Headphones Explained: What Different Kinds Can You Buy?

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Shopping for new heaphones isn't simple — there are thousands of different options out there, and not all of us are completely sure what we're after.

Consider this your jumping off point: we're going to break down the most common types on the market, and what they're best suited for.

This guide is presented by Audio-Technica and the ATH-DSR7BT Bluetooth headphones — featuring ‘Pure Digital Drive’, designed to give you an unrivaled wireless audio experience.

It's worth keeping in mind that there are always exceptions to the rule. You can buy earbuds with hardcore sound quality and noise cancellation, as well as cheap over-ear headphones.

These are some general guidelines to keep in mind, though, for anyone who is new to the headphone buying game. And for anyone wanting to know more about wireless headphones, we'll be covering them in more detail in a separate post!

Over-Ear

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Also referred to as 'around-ear' and technically known as 'circumaural' headphones, these headphones are most distinguishable the large, cushioned cups that surround your ears. In general, over-ear headphones provide the best sound quality. Even if a particular model doesn't feature noise cancellation, it will still most likely do a decent job at offering passive noise reduction.

However, they also tend to be the most expensive and cumbersome. You can't just slide them into your back pocket.

Over-ear headphones are available in two main variants: closed, which have a sealed earcup that blocks ambient noise and isolates your listening from the outside world, and open, which are ... open.

Open headphones generally have more impressive and expansive sound than their closed counterparts, but you'll be hearing everything around you all the while. You'll also get more of an airy experience, live listening to live music. Closed, on the other hand, offer more of a studio-recording experience.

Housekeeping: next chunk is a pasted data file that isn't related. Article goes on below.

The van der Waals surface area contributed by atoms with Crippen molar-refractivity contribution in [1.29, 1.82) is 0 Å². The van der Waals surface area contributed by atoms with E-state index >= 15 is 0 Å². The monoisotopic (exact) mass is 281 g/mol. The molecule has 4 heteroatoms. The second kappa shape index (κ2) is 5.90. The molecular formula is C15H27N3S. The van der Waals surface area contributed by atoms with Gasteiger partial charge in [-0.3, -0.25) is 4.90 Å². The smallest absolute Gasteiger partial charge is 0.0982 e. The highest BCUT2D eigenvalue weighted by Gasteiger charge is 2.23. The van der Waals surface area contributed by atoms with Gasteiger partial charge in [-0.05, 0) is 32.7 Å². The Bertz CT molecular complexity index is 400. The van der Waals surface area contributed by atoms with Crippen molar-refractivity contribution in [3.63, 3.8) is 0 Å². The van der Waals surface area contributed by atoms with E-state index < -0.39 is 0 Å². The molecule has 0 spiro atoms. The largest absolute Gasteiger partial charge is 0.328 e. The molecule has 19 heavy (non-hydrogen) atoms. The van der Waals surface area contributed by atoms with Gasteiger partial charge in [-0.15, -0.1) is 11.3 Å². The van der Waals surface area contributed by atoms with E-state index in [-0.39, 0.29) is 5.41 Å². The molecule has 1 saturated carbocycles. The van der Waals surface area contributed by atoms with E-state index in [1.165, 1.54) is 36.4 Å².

• What they're good for: ambient noise rejection, sound quality, gaming.
  • Some fancier options: noise cancelling, volume limiting (great for kids), microphones (great for gamers), surround sound, wireless Bluetooth.

On-Ear

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These look really similar to over-ear headphones, except they're smaller. The main difference is that the padded cushions sit right on the ears, rather than enveloping them.

For the most part you can get decent sound quality with on-ear, though you will still notice outside sounds. On-ear, or 'supra-aural', headphones are also both available in closed- and open-backed variants, but it's safe to say that even closed on-ear headphones will let in some ambient noise.

These models will generally be more expensive than earbuds, but are still a rung down from over-ears. These are a good middle ground when it comes to balancing price, sound quality and portability. If you aren't hardcore about the sound, but still want a bit of aural privacy at a cheaper price point, they might be a good option for you.

  • What they're good for: some ambient noise rejection, decent sound quality (high in some cases), comfort.
  • Some fancier options: noise cancelling, wireless Bluetooth, clip-ons.

In-Ear

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There are two main headphone types that fall into this category:

In-Ear Monitors (IEMs): As the name suggests, these fit right in your ear. Usually made from rubber or foam, they're designed to be secure, making them a popular choice for exercising. In-ear headphones are also very good at blocking outside noise and can produce extremely high quality sound — but they're very specialised and expensive in this case.

Earbuds: What you're most likely to see on the street — although a lot more over ear phones are definitely cropping up. Earbuds find their place on the ridge of your ear and are one of the most comfortable options, in my opinion. In general they're very affordable and convenient, but you will get less sound quality and isolation.

In general, you're not going to get anywhere near the sound quality for in-ear headphones are you are for over-ear. There are exceptions to this rule, but you'll need to be willing to shell out for them. However, what you lose is quality you gain in lower price points and portability.

With that in mind, they're great for working out (especially IEMs), for everyday use and even taking on trips. Although you may like to have a noise cancelling option for planes in particular, I always carry backup earbuds just in case — especially since they're small. Plus, I find them more comfortable for drifting off.

  • What they're good for: exercise, comfort (some IEMs can be very comfy), ultra-portability
  • Some fancier options: biometrics (heart-rate monitoring), bone conduction (listening via the bone vibrations in your face), noise-cancelling.

So that's the entry-level breakdown of the main types of headphones on the market. Happy hunting!

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